Disclaimer: All owned by NBC.
Spoilers: Up to Run
Thanks to: Yahtzee, for beta-reading and advising on rich kids in Manhattan.
Five Lies That Made Nathan Petrelli
You don't get to be top of your class throughout high school and college without hard work, no matter how naturally intelligent you are. That should be obvious to everyone, but Nathan considers himself lucky, because apparently it's not. Here is something even more obvious: students who work hard aren't popular. They're nerds. They're derided. It's not that you aren't expected to do good when you're on the Ivy League application treadmill, but you have to look as if it's easy for you, something that only that only takes five minutes before class, not entire hours each day of the week. Nathan doesn't intend to spend high school at the fringes. Nor does he intend to have lower grades because other people are stupid. The solution to this is lying, clearly. He has to make sure to talk about nothing but sports and girls, of course, to pretend being bored by anything more challenging than spelling tests, and he has to cover for the time he spends studying. This becomes easier once Nathan isn't a single child anymore. "Shit, I'm stuck with babysitting my brother again," is a great excuse, and nobody ever asks "isn't that the nanny's job?" Well, Larry Osborn does once, and Nathan gives him his best superior smile and says "yeah, but the nanny is really hot". Cue whistles and eager questions for details, and no one wonders about his alibi again.
Actually, Peter goes through several nannies, just as Nathan did, which is probably intentional on their mother's part, and most of them aren't teenage boy fantasy material. When Nathan is sixteen, an exception arrives, one who is way more interesting than any of the girls at school, and Nathan manages to lose his virginity to her. He never mentions this to anyone, though, because that is the day of his father's second heart attack. Nathan and Consuelo are sneaking off to one of the unused guest rooms for a follow-up and find him. Pills this time, most of which they make Mr. Petrelli throw up again. After this, of course, Consuelo is dismissed and Nathan's mother tells her icily that if one word that casts doubt on Mr. Petrelli's heart attack gets to the press, Consuelo will end up in jail for sex with a minor.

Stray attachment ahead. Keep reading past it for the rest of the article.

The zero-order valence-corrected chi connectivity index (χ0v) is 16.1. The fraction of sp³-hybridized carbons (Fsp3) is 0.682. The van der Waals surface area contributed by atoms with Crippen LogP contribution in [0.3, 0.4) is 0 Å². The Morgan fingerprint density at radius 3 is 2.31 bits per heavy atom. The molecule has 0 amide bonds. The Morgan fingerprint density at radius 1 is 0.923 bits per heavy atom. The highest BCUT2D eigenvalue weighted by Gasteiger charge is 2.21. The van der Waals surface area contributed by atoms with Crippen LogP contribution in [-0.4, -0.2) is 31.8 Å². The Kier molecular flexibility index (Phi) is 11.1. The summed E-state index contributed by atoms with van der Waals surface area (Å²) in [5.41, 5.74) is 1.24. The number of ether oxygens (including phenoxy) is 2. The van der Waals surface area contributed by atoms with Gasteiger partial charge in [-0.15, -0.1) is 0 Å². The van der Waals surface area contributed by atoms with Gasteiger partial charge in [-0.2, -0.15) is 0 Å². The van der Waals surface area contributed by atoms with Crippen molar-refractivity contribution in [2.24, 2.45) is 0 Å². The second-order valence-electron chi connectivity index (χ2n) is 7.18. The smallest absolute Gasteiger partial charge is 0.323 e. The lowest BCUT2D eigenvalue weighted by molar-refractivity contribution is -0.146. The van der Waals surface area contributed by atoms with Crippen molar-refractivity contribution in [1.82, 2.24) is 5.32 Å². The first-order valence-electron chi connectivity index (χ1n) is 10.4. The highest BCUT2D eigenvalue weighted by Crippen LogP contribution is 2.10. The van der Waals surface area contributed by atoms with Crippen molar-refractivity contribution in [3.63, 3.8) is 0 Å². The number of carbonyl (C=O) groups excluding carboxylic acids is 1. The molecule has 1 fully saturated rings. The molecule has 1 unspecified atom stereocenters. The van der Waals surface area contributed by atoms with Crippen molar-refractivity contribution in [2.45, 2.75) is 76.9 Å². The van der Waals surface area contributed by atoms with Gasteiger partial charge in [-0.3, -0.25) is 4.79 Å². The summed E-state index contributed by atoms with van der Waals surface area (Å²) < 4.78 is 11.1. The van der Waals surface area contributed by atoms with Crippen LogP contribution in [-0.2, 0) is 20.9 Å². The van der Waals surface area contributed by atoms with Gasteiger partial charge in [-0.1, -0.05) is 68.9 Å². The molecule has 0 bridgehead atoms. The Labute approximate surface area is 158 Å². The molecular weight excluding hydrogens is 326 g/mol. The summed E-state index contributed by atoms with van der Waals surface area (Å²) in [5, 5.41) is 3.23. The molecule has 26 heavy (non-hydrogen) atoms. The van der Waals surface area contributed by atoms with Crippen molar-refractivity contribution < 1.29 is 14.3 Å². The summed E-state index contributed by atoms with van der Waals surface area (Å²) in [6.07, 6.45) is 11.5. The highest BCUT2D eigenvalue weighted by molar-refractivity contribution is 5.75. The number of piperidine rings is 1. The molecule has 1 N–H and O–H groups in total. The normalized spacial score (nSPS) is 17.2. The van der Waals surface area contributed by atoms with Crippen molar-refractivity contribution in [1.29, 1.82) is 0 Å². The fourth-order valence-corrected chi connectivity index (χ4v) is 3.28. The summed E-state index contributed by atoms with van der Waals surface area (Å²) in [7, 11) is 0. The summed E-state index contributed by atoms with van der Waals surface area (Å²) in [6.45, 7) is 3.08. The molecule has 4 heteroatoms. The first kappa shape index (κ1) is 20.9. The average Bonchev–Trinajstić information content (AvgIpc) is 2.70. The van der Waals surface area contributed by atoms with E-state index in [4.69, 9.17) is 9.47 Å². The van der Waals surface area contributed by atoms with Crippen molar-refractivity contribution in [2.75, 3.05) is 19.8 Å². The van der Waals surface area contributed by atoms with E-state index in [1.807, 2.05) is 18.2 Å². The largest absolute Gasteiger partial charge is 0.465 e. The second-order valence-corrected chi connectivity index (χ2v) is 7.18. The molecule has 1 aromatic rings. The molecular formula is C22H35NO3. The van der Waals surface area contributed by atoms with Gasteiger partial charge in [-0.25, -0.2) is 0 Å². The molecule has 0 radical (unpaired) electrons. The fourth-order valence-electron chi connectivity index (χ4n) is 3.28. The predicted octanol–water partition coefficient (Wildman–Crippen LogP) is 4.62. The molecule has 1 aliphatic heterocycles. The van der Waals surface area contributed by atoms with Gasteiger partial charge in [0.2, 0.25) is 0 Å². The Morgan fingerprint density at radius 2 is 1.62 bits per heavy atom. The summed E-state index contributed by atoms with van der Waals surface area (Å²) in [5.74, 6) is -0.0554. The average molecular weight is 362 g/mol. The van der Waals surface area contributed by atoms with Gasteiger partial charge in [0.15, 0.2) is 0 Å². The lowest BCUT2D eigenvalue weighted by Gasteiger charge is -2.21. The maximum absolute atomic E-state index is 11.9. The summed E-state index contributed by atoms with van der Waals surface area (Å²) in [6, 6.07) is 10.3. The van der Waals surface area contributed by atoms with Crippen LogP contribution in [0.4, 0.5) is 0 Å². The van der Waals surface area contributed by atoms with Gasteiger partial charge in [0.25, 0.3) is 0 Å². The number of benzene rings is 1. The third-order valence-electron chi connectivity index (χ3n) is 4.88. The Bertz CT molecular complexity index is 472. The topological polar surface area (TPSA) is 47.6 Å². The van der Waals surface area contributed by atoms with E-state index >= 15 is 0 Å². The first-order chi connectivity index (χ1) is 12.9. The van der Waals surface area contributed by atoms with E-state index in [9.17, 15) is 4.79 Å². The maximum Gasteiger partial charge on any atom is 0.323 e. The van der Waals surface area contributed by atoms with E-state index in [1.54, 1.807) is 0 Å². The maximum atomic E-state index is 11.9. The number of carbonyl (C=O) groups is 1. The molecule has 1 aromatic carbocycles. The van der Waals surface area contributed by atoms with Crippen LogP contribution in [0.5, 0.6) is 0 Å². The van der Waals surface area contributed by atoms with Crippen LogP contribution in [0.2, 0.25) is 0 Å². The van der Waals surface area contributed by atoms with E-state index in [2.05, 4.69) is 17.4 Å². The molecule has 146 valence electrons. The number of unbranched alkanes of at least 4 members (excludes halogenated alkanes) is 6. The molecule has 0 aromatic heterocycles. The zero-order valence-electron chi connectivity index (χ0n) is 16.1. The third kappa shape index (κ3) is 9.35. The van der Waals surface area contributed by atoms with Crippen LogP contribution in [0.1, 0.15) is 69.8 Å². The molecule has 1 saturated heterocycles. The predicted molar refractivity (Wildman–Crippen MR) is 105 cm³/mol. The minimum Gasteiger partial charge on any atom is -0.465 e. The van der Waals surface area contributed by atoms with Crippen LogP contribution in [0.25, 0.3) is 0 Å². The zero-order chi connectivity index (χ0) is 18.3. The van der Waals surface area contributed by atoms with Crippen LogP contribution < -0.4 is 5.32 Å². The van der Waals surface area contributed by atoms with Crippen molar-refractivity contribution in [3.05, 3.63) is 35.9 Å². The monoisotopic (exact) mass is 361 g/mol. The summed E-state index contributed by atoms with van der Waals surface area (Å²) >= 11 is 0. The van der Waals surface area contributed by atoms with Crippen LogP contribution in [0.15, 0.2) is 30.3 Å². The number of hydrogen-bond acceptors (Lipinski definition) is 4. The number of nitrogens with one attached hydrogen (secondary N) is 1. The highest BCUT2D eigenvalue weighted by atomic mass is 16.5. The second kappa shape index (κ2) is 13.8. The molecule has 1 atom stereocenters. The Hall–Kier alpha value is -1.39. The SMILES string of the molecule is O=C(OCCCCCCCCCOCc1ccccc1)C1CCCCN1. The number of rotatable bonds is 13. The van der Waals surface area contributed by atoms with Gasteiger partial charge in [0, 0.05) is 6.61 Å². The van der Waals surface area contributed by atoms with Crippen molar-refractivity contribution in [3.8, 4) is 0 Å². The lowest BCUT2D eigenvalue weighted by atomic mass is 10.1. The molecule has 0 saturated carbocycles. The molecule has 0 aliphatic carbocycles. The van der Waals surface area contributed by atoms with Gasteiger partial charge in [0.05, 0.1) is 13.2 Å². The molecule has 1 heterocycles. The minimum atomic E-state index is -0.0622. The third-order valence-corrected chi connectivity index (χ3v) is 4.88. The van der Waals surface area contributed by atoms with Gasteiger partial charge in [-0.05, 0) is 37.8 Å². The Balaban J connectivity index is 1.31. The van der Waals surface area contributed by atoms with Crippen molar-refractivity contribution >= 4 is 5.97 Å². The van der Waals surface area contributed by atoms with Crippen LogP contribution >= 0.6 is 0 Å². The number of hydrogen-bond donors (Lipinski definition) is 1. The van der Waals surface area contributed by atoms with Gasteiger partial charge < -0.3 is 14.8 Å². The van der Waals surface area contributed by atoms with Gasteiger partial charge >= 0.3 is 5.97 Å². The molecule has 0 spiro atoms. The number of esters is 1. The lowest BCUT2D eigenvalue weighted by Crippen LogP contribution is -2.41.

At four, Peter doesn't know about any of this, naturally. He only understands Consuelo is gone and complains, telling Nathan he wants her back and asks whether Nathan doesn't, too.
"No," Nathan replies, who tried to give Consuelo the money he got from selling the car his father gave him, which had been his father's attempt of making sure they never talked about this again. In vain. She had simply slapped him and left.
"Liar," says Peter.
It's a simple question; just a thing for the paperwork. Heidi's family contains a lot of lawyers, too, and it's understandable they wanted a prenuptial agreement. No reason to stare at the question for a solid minute in silence. At least he's alone.